Lay back and relax outdoors with your laptop, tablet or phone without any fear of losing juice. The SOFT Rocker by architecture students at MIT is a teardrop-shaped lounger with built-in lighting and solar panels that power up small electronic devices.
Flexible solar panels follow the curve of the rocker’s ‘roof,’ feeding a 12 amp-hour battery that provides power via USB to gadgets and even chilled drink dispensers. The rockers rotate on their bases so the users can follow the movements of the sun throughout the day.
The user also has the power to angle the solar panels higher or lower depending on how they lay inside the rocker, acting as a ‘second axis’ of the solar tracker. The MIT team wanted an interactive experience, making energy generation something the user can participate in rather than something that happens behind a fence or wall in a large-scale facility.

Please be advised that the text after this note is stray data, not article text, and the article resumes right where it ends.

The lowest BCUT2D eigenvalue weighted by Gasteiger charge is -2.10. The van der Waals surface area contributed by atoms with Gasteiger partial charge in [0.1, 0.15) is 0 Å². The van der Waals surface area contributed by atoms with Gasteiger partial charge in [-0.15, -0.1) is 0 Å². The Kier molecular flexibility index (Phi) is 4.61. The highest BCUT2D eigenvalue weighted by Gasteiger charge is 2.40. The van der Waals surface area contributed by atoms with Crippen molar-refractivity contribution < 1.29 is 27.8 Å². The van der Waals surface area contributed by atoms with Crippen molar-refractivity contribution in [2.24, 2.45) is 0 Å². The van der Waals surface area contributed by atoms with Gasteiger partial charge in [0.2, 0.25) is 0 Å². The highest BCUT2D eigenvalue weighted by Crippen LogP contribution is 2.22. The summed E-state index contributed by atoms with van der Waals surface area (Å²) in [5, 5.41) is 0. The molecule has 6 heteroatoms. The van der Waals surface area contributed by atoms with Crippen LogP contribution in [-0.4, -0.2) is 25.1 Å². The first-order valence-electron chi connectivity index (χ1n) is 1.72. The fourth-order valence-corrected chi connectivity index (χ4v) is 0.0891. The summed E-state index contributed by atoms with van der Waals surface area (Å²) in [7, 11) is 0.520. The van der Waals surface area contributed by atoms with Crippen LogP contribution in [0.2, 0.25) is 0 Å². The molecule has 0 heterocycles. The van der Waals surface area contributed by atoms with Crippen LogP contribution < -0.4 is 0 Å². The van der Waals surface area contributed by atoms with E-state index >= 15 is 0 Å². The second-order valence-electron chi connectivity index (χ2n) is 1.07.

The rocker is made of flat MDF panels developed using the ‘zipshape’ process, in which flat-packed materials are laser-cut in a way that resembles rows of teeth and then interlocked with each other to produce a strong yet flexible result. The individual panels are glued together and then vacuum-sealed in plastic bags until dry.